Tepid consumption, a lull in economic activity (see chart), and the lack of an urban safety net for migrant labourers has worsened the situation and high unemployment has been a key concern
Illustration: Chaitanya Dinesh SurpurI
ndia is staring at a worrisome job crisis which underlines deep structural issues and the ill-effects of rising inequality. Millions of workers, pushed to the brink, have moved to low-paying farm jobs from more productive sectors of the economy for daily sustenance.
The latest Periodic Labour Force Survey (PLFS) for the 2019-20 period corroborates this alarming trend. It states that jobs in agriculture rose to 45.6 percent from 42.5 percent in the previous year. However, employment across manufacturing and construction declined during the same period (see chart).
Mahesh Vyas, MD and CEO, Centre for Monitoring Indian Economy (CMIE), explains why this is a troubling trend and how it could be a sign of hidden unemployment.
“Employment in the non-agricultural sectors has stagnated and even declined. As a result, people have moved back to the farms. Now, this is very peculiar to India. In most countries when jobs shrink in the industrial parts of the country it leads to high unemployment. In India people just move back to the farms
. And when people move back to the farms it is not that they produce more agricultural output. It is the productivity of labour that falls, because most of the people moving back to the farms are actually engaged in disguised unemployment,” Vyas says. Pranjul Bhandari
, chief India economist, HSBC, says this grim reality is partly the fallout of the disruption caused by the pandemic. She expects some jobs to be restored once the economy returns to normalcy. But she points out that many jobs may no longer be available due to the closure of small-scale manufacturing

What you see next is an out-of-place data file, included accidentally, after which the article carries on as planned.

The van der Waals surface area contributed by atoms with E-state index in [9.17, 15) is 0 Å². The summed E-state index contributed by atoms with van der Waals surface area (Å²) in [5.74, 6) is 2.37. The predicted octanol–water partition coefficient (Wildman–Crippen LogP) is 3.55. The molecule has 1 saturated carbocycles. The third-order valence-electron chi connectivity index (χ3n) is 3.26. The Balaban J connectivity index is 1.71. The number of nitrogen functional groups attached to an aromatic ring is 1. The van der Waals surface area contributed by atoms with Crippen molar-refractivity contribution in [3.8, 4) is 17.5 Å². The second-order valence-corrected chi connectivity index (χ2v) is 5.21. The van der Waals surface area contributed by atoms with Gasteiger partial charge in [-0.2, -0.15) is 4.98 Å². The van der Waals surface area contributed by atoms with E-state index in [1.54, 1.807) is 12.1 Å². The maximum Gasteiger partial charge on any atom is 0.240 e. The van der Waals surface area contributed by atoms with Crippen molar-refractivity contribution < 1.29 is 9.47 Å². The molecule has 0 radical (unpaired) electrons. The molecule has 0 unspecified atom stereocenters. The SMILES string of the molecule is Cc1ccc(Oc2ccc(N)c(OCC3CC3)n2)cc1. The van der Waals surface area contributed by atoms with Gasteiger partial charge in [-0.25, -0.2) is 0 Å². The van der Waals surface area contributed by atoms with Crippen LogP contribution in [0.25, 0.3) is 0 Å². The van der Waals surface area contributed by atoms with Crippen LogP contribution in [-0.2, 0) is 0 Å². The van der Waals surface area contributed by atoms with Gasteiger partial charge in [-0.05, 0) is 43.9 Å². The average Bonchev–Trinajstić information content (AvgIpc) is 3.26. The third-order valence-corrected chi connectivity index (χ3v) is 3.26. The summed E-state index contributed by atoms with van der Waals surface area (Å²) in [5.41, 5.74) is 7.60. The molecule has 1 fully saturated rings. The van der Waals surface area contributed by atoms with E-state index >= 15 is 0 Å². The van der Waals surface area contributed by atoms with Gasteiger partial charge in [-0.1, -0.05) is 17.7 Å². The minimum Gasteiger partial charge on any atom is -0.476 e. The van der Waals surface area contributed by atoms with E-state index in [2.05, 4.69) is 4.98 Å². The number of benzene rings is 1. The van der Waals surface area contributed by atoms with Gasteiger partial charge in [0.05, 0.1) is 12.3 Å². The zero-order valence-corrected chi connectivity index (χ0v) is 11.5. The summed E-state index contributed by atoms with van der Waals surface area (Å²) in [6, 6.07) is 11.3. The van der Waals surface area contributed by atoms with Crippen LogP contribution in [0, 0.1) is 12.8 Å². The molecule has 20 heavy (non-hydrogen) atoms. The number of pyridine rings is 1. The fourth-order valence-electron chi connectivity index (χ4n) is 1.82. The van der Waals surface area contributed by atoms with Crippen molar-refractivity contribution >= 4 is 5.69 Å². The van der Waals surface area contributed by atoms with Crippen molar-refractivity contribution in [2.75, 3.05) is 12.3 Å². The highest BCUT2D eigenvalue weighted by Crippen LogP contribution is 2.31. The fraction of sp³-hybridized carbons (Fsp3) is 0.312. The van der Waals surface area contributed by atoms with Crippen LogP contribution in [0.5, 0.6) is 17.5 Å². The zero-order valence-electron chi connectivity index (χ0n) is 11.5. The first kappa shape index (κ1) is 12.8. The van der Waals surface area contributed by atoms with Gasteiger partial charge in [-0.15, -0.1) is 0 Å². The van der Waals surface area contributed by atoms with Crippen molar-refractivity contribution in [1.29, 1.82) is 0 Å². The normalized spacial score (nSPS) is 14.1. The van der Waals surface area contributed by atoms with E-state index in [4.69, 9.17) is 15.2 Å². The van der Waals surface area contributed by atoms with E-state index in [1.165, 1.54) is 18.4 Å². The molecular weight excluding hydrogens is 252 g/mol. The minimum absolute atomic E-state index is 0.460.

units, for example. “At this time, it is difficult to say which jobs fall in the former or latter category,” she says.
Stress in the job market
Tepid consumption, a lull in economic activity (see chart), and the lack of an urban safety net for migrant labourers has worsened the situation and high unemployment has been a key concern (see chart). Nalini Gulati, country economist at International Growth Centre (IGC), told Forbes India in January, “The share of urban jobs
is falling, and within that, the share of better-paid, salaried jobs is also falling.”
According to a Motilal Oswal research report dated December 9, due to migration from urban to rural areas, around 9.3 million workers were employed under the National Rural Employment Guarantee Act (MGNREGA) each month in FY21. This increased by 20 percent to 11.2 million workers per month between April and November last year. “Migrant workers, thus, are yet to feel confident enough to move back to urban centres,” says the report.
The high demand for the government’s flagship scheme under MGNREGA serves as a good indicator of the underlying stress in the job market. Labour economist KR Shyam Sundar, professor at XLRI Jamshedpur cautions, “The rural economy has always been the shock-absorber in India, but this is an unsustainable model of employment generation.”
Vyas is not hopeful of a quick turnaround in the situation due to the lack of substantial investments.
“[With] the pace of investments in manufacturing and the fact that most manufacturing and services sectors are increasingly moving towards automation, the possibility of significant labour movement back into non-farm sectors looks remote to me now because none of the factors that help in doing so are in play,” Vyas says.
Economist Mitali Nikore, founder of Nikore Associates
, a youth-led economics research and policy think tank, says that while the government has already prioritised self-reliance as an agenda to create jobs and has announced production-linked incentives to push manufacturing, there is need to complement it with “employment-linked incentives, because these can complement increasing production, by incentivising incremental job creation”.
While economists were hoping that MGNREGA will get a boost in the Budget presented by Finance Minister Nirmala Sitharaman